Even though The Green Goddess bears all the hallmarks of an Arliss production in terms of cast, crew and treatment, pretty much everything about the movie is absolute hokum. There is possibly a serious point to be made about the role of race, class and colonialism in India submerged somewhere within the setting but it is lost in a sea of melodrama. The plot concerns a three British people who crash land their plane on the kingdom of Rukh (supposedly some Indian province currently warring with the main government) The Rajah, played by George Arliss holds them prisoner and intends to execute them in retaliation for the government executing three of his countrymen for acts of terrorism. Our plucky heroes must try to escape before the Rajah has his ‘eye for an eye’ revenge.
For modern audiences such movies, featuring the otherness of another (usually non-white or certainly non-Western) culture leave a bad taste in the mouth, especially since as in this case the lead actor is essentially in ‘brownface’ to portray an Indian. This was not unusual in 1930, and indeed for many, many decades to come in movies and television. One unfortunately just has to accept the film for what it is - a product of its time made with noble intentions and with a small world view that was painfully unaware of its cultural surroundings. At the very least there is some discussion of the issue of British colonialism in India which serves as an attempt to paint the characters in a few minor shades of grey.

The Rajah is initially assumed by the British contingent, and especially the arrogant Major (played with impassive superiority by H.B, Warner) to be a savage (his line about wanting to get ‘back to civilisation’ starts relations with the Rajah immediately on the wrong foot) but is nonetheless erudite, educated and modern. There is an amusing scene where the Rajah points out this ‘household cavalry’ and we see a group of misshapen and elderly old codgers, one of which can’t even stay awake. This makes the British contingent bristle with satisfaction until at the snap of his fingers the real soldiers turn up like a modern well-oiled machine (bizarrely assembling in speeded up fashion). Despite tribal beliefs and idol worship going on amongst Rukh’s people (hence the titular Green Goddess who demands appeasement), the locals seem to be a strange lot, combining every available stereotype of movie tribesmen. The men carry spears, play the war drums, all the while whooping and shrieking in a variety of weird outfits. Conversely the women glide about like concubines in a harem, seductively shaking their hips in a hand me down 'Dance of the Seven Veils'. Typically with Western culture’s then-portrayal of the mysterious East, this exotic hodgepodge seems to have no connection with anything remotely Indian. One of the tribesmen even inexplicably carries a trident! Why he does so is never explained...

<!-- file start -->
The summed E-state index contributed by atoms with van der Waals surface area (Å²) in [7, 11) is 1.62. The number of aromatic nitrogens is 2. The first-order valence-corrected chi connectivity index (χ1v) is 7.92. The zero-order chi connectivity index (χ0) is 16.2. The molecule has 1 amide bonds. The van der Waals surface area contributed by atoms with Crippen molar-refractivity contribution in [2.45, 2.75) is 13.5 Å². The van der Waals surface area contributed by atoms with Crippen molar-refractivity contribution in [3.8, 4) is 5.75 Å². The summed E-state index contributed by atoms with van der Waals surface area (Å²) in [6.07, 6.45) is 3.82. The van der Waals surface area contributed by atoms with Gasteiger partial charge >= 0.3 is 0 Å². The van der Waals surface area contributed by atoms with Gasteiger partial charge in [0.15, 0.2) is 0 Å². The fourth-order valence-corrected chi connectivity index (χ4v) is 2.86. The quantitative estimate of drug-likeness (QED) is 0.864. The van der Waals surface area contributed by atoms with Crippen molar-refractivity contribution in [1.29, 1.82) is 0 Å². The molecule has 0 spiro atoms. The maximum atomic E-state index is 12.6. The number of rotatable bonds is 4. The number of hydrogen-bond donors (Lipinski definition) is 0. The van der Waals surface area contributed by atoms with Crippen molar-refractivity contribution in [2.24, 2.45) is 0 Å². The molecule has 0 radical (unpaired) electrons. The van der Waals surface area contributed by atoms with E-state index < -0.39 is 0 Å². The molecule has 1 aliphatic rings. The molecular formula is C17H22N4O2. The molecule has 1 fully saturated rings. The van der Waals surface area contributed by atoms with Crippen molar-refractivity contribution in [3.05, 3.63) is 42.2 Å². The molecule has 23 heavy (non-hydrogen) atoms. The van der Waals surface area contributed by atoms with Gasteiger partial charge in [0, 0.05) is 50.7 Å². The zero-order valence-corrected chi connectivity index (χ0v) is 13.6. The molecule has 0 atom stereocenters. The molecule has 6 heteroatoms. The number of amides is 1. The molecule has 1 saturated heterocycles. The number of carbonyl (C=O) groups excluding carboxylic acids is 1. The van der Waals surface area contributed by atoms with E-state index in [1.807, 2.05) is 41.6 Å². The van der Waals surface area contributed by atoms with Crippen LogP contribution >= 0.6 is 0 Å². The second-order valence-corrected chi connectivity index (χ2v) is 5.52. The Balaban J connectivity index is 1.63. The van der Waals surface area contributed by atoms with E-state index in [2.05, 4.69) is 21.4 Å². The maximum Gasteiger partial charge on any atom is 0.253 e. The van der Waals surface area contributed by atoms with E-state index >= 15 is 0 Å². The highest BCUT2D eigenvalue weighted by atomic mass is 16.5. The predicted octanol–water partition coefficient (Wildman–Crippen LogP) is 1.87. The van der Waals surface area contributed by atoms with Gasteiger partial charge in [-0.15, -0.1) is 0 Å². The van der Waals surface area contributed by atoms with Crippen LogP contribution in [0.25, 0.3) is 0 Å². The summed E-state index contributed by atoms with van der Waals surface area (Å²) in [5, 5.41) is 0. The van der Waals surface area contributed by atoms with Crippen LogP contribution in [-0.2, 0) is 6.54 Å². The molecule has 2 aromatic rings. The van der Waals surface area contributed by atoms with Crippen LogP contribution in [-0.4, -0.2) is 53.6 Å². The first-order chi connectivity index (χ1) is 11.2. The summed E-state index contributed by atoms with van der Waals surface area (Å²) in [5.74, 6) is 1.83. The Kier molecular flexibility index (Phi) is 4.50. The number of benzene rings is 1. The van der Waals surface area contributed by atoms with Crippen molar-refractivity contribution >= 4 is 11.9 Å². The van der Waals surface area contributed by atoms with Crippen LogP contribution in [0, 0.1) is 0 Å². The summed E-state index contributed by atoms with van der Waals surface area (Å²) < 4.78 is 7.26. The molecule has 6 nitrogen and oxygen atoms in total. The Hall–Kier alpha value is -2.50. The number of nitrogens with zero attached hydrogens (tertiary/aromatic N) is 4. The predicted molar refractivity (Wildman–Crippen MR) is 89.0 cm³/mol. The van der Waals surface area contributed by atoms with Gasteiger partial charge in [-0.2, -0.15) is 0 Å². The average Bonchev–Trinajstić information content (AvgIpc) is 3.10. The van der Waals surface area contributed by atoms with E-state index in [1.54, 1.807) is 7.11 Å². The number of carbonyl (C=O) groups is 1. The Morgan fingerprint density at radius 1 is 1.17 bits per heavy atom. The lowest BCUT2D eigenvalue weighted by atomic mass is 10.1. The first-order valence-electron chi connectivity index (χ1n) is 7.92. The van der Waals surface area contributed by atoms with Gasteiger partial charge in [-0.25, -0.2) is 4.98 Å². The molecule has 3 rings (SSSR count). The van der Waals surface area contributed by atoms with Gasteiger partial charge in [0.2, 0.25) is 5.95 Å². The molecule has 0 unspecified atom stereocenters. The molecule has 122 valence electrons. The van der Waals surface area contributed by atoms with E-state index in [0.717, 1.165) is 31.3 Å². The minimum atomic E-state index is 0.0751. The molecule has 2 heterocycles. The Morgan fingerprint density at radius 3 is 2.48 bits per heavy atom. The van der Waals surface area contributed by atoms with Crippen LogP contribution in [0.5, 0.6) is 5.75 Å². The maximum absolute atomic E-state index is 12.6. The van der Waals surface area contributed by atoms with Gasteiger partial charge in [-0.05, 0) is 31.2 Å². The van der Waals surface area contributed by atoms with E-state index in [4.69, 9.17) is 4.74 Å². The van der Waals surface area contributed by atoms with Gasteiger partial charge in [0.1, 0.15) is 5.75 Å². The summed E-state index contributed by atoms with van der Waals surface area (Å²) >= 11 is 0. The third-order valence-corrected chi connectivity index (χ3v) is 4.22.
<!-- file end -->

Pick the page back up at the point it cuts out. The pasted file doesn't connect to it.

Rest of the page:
While the arrogance of Hollywood and its cultural view is never taken to task, luckily the movie at least attempts to tackle the attitudes of the British and their rule in India. The Rajah refuses to back down on his threat to have his British visitors killed, saying "Asia has a long score against you swaggering lords of creation, and by all the gods I mean to see some of it paid tomorrow" Of course, he has a valid point and the play brings up an interesting moral dilemma. Sadly, when he clasps eyes on the lone white female of the group, this ethical high ground goes swiftly out the window as he becomes another typically lust crazed foreign devil. He then goes out further on the crazy scale by attempting to justify his actions on some eugenic level, "For though I hate the arrogance of Europe, I believe that from the blending of a flower of the East with a flower of the West that the man of the future, the Superman will be born!" Not surprisingly, our flower of the West quickly turns down his advances.

Despite some of the more dubious elements of the scenario, the movie undoubtedly belongs to George Arliss. He commands the screen, resplendent in his silken finery as the sly and arch Rajah and is positively glowing with both charm and menace. It’s no wonder he is so confident in role having played it on and off for the better part of a decade. What’s surprising is how easily, at his first attempt, he adapts to talking pictures. His performance is assured without being theatrical, adept at the small moments as well as the large and seemingly at ease with acting within the new medium. Admittedly Arliss does at times chew the scenery with his proclamations and he holds a cigarette in the most weirdly off-putting manner - horizontal!  Most divertingly, his appearance and manner immediately brings to mind Kenneth Williams’ tour de force Khasi of Kalabar in Carry On Up the Khyber, but to me that’s the highest of praise.